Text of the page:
There seems to be a myth about the recruitment of volunteer firefighters in this country. Many would lead you to believe that we – the volunteer fire service of America – are having a difficult time recruiting members. We contend, however, that this is just a myth. Oh, you say you...
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What are people really looking for when they become volunteer firefighters? Is it social activity or a sense of belonging? Does the thought of saving a life encourage some? What about the status we gain in our communities? There are many reasons why people join community service organizations, and the most important part of a leader’s job is to keep them once they have joined.
So you think you have provided a good retention service and you have done everything right, but they are still leaving. Let’s examine some of the factors that may keep them as members.
Providing qualified leadership is a start. Are we offering sound leadership or are we still electing the “best buddies” or “good ole boys” as leaders in popularity contests?
What about training? You say our members are tired of all that training, but have we offered or provided our membership alternatives such as distance learning, CD-ROM training and on-line drills? Are we really being serious about our training by letting our membership know what we are training on and why? Do we start when we say we will start and finish at the stated finish time? And do we add a little creativity to make our training interesting and perhaps even a little fun? All of these factors have a bearing on the training we do.
Do we still insist that every mem-ber must be a “jack of all trades” who can do it all, or do we attempt to match job duties with members’ skills? We understand that we need the vast majority of our members to be qualified, trained and experienced in the delivery of our emergency services. But if we have an accountant, a graphic artist, a mechanic, a plumber, a carpenter or a data-entry specialist in our community who is willing to offer his or her time and talents, but is not willing to fight fires or answer other emergency calls, couldn’t he or she still be valuable to us by freeing up valuable time for those of us who want to be firefighters or EMTs? Are we offering a membership based on qualifications and services, or are we still living in the world of “if you’re a member, you must be a full member and be able handle to every need”?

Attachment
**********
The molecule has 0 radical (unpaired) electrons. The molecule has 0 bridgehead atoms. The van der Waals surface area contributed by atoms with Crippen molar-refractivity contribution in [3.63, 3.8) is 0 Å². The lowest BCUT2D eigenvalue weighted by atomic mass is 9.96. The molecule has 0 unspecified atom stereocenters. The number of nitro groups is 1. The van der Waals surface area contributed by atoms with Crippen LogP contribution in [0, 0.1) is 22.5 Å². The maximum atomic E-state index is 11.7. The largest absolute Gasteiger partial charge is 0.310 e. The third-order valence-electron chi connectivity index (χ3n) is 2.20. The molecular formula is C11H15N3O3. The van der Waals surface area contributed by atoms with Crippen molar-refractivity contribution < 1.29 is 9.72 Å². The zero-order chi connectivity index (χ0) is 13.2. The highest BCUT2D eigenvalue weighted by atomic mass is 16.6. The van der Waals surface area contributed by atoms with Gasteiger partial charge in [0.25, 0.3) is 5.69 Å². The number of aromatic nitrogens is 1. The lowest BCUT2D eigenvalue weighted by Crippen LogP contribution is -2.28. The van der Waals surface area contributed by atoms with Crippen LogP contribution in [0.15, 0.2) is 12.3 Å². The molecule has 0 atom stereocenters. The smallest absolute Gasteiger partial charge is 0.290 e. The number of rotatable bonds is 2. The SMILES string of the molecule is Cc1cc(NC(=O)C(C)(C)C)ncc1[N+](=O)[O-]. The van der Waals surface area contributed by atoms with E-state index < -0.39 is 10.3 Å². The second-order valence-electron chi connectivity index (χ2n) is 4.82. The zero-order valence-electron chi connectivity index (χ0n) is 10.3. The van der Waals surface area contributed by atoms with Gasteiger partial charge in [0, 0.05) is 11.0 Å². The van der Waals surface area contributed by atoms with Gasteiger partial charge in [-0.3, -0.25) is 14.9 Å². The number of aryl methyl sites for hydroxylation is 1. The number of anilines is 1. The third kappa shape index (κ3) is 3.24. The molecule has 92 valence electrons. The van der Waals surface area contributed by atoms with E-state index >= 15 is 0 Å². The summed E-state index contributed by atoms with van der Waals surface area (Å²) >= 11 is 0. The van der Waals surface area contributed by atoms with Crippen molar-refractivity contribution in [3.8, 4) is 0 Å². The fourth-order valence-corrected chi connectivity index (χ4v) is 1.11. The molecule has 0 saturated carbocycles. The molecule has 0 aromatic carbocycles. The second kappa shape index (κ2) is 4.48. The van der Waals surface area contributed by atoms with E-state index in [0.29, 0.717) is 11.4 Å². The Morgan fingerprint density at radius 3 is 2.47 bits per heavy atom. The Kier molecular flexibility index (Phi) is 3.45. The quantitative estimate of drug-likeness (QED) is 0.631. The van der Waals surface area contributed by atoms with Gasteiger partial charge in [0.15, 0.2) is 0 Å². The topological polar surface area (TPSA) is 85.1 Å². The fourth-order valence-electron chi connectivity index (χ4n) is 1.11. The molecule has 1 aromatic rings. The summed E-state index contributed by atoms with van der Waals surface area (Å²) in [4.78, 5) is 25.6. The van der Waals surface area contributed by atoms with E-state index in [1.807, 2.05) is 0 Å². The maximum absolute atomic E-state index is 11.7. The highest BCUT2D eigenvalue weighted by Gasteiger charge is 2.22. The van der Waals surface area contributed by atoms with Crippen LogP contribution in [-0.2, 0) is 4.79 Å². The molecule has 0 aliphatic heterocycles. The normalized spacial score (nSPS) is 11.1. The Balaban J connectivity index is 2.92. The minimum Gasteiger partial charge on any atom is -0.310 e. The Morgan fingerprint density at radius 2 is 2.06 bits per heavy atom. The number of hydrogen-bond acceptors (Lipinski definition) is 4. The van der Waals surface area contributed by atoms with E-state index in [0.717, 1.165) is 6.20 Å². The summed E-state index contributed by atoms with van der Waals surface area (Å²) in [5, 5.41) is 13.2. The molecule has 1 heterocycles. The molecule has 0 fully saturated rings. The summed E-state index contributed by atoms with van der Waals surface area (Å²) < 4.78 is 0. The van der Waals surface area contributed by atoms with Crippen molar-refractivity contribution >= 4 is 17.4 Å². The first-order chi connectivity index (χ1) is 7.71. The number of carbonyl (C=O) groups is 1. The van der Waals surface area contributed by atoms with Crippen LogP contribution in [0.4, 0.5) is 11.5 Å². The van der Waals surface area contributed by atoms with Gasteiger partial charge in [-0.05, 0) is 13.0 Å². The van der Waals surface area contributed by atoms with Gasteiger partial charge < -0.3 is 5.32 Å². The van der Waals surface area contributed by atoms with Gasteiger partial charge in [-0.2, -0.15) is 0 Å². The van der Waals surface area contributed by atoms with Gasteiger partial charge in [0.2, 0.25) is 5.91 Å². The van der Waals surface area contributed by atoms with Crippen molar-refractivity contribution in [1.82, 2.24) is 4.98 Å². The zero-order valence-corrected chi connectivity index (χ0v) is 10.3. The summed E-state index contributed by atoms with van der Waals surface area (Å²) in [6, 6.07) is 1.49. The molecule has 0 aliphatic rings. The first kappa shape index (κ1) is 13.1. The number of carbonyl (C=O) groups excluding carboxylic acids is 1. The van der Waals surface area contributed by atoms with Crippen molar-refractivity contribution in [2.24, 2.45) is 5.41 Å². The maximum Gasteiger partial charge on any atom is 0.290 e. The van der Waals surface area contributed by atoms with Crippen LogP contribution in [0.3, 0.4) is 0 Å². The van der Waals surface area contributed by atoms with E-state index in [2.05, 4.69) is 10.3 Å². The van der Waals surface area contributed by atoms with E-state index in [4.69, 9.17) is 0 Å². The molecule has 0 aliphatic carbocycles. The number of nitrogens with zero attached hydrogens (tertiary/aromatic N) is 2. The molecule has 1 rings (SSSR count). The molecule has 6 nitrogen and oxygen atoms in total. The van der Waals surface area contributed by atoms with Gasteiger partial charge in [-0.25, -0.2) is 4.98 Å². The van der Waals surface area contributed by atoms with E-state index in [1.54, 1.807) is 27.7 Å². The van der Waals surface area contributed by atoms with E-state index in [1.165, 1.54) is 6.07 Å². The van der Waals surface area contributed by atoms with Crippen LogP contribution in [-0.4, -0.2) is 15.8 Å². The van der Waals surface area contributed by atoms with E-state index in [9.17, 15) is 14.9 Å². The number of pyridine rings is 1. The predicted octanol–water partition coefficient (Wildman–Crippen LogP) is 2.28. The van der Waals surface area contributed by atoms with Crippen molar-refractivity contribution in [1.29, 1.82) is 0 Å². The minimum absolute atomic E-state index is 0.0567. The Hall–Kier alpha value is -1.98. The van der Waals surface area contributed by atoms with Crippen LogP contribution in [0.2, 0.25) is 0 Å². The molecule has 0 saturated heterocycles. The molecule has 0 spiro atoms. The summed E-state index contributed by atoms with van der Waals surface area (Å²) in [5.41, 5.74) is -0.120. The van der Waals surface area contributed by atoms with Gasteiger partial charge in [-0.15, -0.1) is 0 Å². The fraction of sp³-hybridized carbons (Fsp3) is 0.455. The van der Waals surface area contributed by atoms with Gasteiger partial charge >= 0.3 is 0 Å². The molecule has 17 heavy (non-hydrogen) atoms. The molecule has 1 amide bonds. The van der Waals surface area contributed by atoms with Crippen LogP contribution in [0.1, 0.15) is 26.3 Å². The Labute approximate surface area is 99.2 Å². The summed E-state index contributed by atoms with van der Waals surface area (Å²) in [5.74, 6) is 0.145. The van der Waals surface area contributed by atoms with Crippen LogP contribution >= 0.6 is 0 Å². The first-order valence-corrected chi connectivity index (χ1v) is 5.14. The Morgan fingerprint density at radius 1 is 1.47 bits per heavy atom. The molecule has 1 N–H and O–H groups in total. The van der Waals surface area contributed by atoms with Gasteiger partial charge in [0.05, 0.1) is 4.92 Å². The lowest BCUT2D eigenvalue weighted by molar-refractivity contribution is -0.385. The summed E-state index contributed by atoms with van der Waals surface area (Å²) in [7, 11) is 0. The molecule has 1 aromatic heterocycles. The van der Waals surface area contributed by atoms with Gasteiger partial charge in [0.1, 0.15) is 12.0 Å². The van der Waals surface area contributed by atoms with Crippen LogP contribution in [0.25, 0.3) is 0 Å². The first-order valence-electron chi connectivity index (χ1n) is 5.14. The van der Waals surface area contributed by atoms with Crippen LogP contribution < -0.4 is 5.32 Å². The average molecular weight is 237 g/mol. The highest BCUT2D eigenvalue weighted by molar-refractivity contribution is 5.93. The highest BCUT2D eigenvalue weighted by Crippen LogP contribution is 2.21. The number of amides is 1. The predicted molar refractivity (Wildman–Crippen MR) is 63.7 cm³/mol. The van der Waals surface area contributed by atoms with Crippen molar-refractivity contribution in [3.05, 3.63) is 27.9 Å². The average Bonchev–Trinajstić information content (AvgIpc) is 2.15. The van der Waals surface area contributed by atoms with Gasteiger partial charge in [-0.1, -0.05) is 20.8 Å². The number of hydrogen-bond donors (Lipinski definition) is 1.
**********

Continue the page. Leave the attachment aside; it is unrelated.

Lastly, we must ask this question: Are we operating our departments like the businesses they are, by being professional and responsive to the needs of our communities, or are we still operating the local social clubs, the places to hang out when we have nothing better to do? If we operate our departments as businesses, taking into account the needs of the business and the needs of our customers, and with the intent of being successful, we will find the departments we belong to, live for, work with and love become a much more viable part of our community with pride and success greater than that which we have ever known.
If, after all of this, we still have not convinced you that the real problem is not recruitment, but retention, then we offer other facts and suggestions about recruitment. This may be very basic for some, but rest assured there are many who do not have or even know what a recruitment committee is or does.
Let’s examine the importance of the volunteer fire department membership committee. Every department should have membership or recruitment committee in place. This outline will contain information and suggestions that can improve a membership committee – your department’s most important committee.
1. Establish who should be on the committee:
- Members who are active and in good standing in the department
- Officers or seasoned veterans
- Knowledgeable of the firefighting and emergency medical fields
- Good and effective communicators
2. Find those who want to serve on this committee:
- Consider individuals who have retired or “went exempt,” but who know the history and operations of your fire department
3. What members of the membership or recruitment committee should know:
- Applicable state and local laws
- Fair Labor Standards Act
- Civil Rights Act of 1964
- American with Disabilities Act of 1992
- Immigration laws
- Bylaws and standard operating procedures (SOPs) and standard operating guidelines (SOGs) of the department (Some of the above can be controversial, so the committee chairperson should consult with the department or town legal counsel.)